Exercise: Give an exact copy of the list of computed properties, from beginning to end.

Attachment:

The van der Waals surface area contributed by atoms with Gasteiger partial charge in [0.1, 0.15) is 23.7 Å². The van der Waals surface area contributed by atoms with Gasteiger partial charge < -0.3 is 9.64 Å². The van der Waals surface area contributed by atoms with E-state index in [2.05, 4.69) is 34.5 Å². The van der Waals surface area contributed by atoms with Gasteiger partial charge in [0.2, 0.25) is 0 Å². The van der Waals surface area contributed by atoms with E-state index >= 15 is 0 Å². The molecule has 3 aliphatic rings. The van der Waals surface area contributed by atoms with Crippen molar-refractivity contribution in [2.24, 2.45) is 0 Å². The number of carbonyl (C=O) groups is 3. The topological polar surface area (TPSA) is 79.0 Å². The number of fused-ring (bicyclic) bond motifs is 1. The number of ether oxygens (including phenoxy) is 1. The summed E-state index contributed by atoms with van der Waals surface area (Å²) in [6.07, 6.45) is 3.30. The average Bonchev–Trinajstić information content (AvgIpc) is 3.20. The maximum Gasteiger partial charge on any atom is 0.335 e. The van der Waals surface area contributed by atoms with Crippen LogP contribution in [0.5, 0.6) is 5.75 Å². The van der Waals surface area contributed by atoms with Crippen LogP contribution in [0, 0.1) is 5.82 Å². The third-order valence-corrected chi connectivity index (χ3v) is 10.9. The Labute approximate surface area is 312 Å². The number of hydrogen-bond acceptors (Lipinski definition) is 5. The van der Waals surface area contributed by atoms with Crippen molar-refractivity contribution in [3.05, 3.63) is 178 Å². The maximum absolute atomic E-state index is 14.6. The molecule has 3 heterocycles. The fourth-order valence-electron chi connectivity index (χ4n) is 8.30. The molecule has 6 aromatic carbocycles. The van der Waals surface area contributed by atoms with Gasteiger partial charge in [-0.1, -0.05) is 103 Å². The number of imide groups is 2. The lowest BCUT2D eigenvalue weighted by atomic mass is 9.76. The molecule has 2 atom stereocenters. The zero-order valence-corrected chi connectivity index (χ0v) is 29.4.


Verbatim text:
The van der Waals surface area contributed by atoms with Gasteiger partial charge in [0.1, 0.15) is 23.7 Å². The van der Waals surface area contributed by atoms with Gasteiger partial charge < -0.3 is 9.64 Å². The van der Waals surface area contributed by atoms with E-state index in [2.05, 4.69) is 34.5 Å². The van der Waals surface area contributed by atoms with Gasteiger partial charge in [0.2, 0.25) is 0 Å². The van der Waals surface area contributed by atoms with E-state index >= 15 is 0 Å². The molecule has 3 aliphatic rings. The van der Waals surface area contributed by atoms with Crippen molar-refractivity contribution in [2.24, 2.45) is 0 Å². The number of carbonyl (C=O) groups is 3. The topological polar surface area (TPSA) is 79.0 Å². The number of fused-ring (bicyclic) bond motifs is 1. The number of ether oxygens (including phenoxy) is 1. The summed E-state index contributed by atoms with van der Waals surface area (Å²) in [6.07, 6.45) is 3.30. The average Bonchev–Trinajstić information content (AvgIpc) is 3.20. The maximum Gasteiger partial charge on any atom is 0.335 e. The van der Waals surface area contributed by atoms with Crippen LogP contribution in [0.5, 0.6) is 5.75 Å². The van der Waals surface area contributed by atoms with Crippen LogP contribution in [0, 0.1) is 5.82 Å². The third-order valence-corrected chi connectivity index (χ3v) is 10.9. The Labute approximate surface area is 312 Å². The number of hydrogen-bond acceptors (Lipinski definition) is 5. The van der Waals surface area contributed by atoms with Crippen molar-refractivity contribution in [3.05, 3.63) is 178 Å². The maximum absolute atomic E-state index is 14.6. The molecule has 3 heterocycles. The fourth-order valence-electron chi connectivity index (χ4n) is 8.30. The molecule has 6 aromatic carbocycles. The van der Waals surface area contributed by atoms with Gasteiger partial charge in [-0.1, -0.05) is 103 Å². The number of imide groups is 2. The lowest BCUT2D eigenvalue weighted by atomic mass is 9.76. The molecule has 2 atom stereocenters. The zero-order valence-corrected chi connectivity index (χ0v) is 29.4.